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UOB starts restructure work for debts paused on payments; Q2 profit down 40%

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UOB on Thursday posted a 40 per cent drop in second-quarter net profit, hurt by weaker income and a surge in provisions.

UOB has set up restructuring teams to assess borrowers who have taken a debt holiday amid the gradual unwinding of government relief measures towards the end of the year. 

But given the enormous government support around the world, asset prices are unlikely to collapse, with the bank guiding that it does not expect a fallout that was seen during the Asian Financial Crisis.

The bank posted a 40 per cent drop in second-quarter net profit to S$703 million for the three months ended June 30, hurt by weaker income and a surge in provisions set aside to brace for the easing of loan moratoria, UOB chief Wee Ee Cheong told analysts and media at a briefing on Thursday morning. 

Net profit for Q2 stood at S$703 million, compared with S$1.17 billion the same period a year ago. This was weaker than the consensus forecast of S$815 million in net income estimated by four analysts in a Bloomberg poll.

Provisions against bad loans in the second quarter surged to S$396 million, compared with just S$51 million a year ago, with credit costs rising to 67 basis points. Total general provisions as at June 30 stood at S$2.39 billion, 20 per cent from S$1.99 billion a quarter ago. The bank has guided for total provisions to remain between S$2 to S$3 billion for "the next few quarters". 

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At the briefing, UOB's group chief financial officer Lee Wai Fai said: "Various relief programmes and laws put in place now might result in low non-performing loans and low delinquency during this period. While we remain committed to support customers through difficult times, we are also expecting credit costs to rise when most moratoria end as not all customers can emerge out of this crisis the same."

Roughly 16 per cent of UOB's loan book is currently under moratorium programmes. About 10 per cent of loans in Singapore are under moratorium; and 63 per cent and over-30 per cent in Malaysia and Thailand respectively due to automatic moratorium schemes. 

UOB has projected for about 10-15 per cent of loans under moratoria to sour into bad debt at worst-case. For the remaining loans, majority will probably require some commercial-base restructuring, said UOB group chief risk officer Chan Kok Seong. 

"There will be some restructuring required because we cannot expect all businesses to catch up with the clawback for deferment from day one. So those businesses that have a viable business model, we will look at them individually...look at their cash flow, their business model. If we believe they are viable, we will look at how to do a comprehensive commercial-based restructuring," said Mr Chan.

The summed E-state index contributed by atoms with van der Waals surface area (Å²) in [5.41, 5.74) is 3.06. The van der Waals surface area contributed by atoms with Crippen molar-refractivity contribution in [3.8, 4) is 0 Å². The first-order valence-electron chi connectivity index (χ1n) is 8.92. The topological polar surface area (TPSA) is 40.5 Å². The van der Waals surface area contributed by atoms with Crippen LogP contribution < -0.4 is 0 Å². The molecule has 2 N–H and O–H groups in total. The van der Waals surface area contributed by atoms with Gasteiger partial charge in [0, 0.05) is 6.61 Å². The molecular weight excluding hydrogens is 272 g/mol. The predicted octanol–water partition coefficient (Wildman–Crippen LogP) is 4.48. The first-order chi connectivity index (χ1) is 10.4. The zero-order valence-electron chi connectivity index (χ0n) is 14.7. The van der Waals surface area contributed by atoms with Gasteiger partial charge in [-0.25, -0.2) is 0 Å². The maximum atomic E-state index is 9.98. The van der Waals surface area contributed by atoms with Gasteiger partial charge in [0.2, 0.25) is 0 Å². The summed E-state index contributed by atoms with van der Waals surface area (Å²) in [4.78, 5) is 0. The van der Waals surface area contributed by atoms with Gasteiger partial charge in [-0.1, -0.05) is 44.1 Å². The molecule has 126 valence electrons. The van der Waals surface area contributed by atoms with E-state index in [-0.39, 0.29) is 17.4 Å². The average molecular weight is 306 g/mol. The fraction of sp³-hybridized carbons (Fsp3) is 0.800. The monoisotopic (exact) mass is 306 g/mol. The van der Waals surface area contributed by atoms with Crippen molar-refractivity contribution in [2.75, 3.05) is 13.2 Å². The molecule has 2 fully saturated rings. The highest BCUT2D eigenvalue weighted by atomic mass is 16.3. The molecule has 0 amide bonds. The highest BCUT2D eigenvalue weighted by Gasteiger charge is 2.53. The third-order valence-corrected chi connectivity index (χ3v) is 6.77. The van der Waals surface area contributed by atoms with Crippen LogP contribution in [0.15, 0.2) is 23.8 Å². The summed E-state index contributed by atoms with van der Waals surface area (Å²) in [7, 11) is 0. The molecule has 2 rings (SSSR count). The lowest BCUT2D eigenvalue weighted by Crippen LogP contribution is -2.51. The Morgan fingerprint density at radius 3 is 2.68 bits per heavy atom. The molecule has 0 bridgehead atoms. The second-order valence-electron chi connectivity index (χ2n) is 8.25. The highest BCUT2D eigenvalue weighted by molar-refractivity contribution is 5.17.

"If not, then we may have to exit that relationship a bit earlier." 

Mr Wee added that credit losses are expected to be spread out over two financial years, noting that credit accommodation across the region, and globally, has made a lot of difference for many businesses with liquidity issues.

"Asset prices are unlikely to collapse because of government support around the world. We don’t expect the situation to play out like the Asian Financial Crisis," he said.

UOB's non-performing loan (NPL) ratio in the second quarter stood at 1.6 per cent, up from a year ago's 1.5 per cent, and unchanged from a quarter ago. The bank has factored in a peak NPL ratio of 3-3.2 per cent. 

While UOB is one the largest users of Enterprise Singapore's risk-sharing loan facility to support the bank's small and medium-sized enterprise (SME) customers, Mr Wee noted that only 50 per cent of the loans accepted by SME customers has been drawn down. This signals that their liquidity concerns are manageable, said Mr Wee.

The bank's SME book is mostly made up of mid to larger SMEs with turnovers of between S$10 million to S$100 million. 

UOB's regulatory loss allowance reserve (RLAR) set aside as at the second quarter also rose slightly to total S$379 million. 

As at the end of the first quarter, UOB had pre-emptively upped RLAR above the minimum requirement to boost allowance coverage.

RLAR is a separate reserve in equity - in other words, coming out from retained earnings - that can be used to reflect more coverage against non-performing assets. But it does not substitute for provisions deducted against income earned in each quarter.

The board declared an interim dividend of 39 cents per share, down from the year-ago quarter of 55 cents per share. The scrip dividend scheme will be applied. The move is in line with MAS’s guidance for local banks to moderate their dividends for 2020.

Total income fell 12 per cent to S$2.26 billion, with both net interest income and fee income down. Net interest margin (NIM) for the quarter stood at 1.48 per cent, a sharp fall from the 1.81 per cent earned on loans a year ago, and the 1.71 per cent earned on loans a quarter ago. 

The one-month Sibor as at Wednesday stood at an all-time record low of 0.25 per cent; the three-month Sibor of 0.438 per cent was at a level not seen since 2014.

Expenses for the second quarter fell 8 per cent from the year-ago period to S$1.04 billion.

The bank's return on equity for the second quarter stood at 7.1 per cent, sliding from 8.8 per cent in the first quarter, and down again from 12.5 per cent in the year-ago quarter. CET1 ratio stood at 14 per cent.

As at 11.37am, shares of UOB were trading higher, gaining 28 cents to S$19.70.

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